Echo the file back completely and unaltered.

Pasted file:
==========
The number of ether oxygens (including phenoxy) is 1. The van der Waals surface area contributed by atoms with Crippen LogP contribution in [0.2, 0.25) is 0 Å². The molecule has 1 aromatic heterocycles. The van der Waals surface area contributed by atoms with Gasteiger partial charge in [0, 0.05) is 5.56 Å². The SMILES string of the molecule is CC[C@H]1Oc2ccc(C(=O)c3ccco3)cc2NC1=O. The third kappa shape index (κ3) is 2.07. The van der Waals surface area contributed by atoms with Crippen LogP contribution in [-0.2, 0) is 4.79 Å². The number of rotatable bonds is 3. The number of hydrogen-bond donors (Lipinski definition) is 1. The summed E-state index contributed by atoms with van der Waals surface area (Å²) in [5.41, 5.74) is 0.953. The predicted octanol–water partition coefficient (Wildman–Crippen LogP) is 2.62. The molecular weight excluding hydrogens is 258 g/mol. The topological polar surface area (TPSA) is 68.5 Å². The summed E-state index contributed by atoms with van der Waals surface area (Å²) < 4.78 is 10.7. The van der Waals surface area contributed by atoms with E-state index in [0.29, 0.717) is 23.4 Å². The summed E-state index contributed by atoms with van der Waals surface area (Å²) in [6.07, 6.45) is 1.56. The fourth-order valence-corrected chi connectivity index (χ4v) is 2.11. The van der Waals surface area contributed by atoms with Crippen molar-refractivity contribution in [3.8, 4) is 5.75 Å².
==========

The number of ether oxygens (including phenoxy) is 1. The van der Waals surface area contributed by atoms with Crippen LogP contribution in [0.2, 0.25) is 0 Å². The molecule has 1 aromatic heterocycles. The van der Waals surface area contributed by atoms with Gasteiger partial charge in [0, 0.05) is 5.56 Å². The SMILES string of the molecule is CC[C@H]1Oc2ccc(C(=O)c3ccco3)cc2NC1=O. The third kappa shape index (κ3) is 2.07. The van der Waals surface area contributed by atoms with Crippen LogP contribution in [-0.2, 0) is 4.79 Å². The number of rotatable bonds is 3. The number of hydrogen-bond donors (Lipinski definition) is 1. The summed E-state index contributed by atoms with van der Waals surface area (Å²) in [5.41, 5.74) is 0.953. The predicted octanol–water partition coefficient (Wildman–Crippen LogP) is 2.62. The molecular weight excluding hydrogens is 258 g/mol. The topological polar surface area (TPSA) is 68.5 Å². The summed E-state index contributed by atoms with van der Waals surface area (Å²) < 4.78 is 10.7. The van der Waals surface area contributed by atoms with E-state index in [0.29, 0.717) is 23.4 Å². The summed E-state index contributed by atoms with van der Waals surface area (Å²) in [6.07, 6.45) is 1.56. The fourth-order valence-corrected chi connectivity index (χ4v) is 2.11. The van der Waals surface area contributed by atoms with Crippen molar-refractivity contribution in [3.8, 4) is 5.75 Å².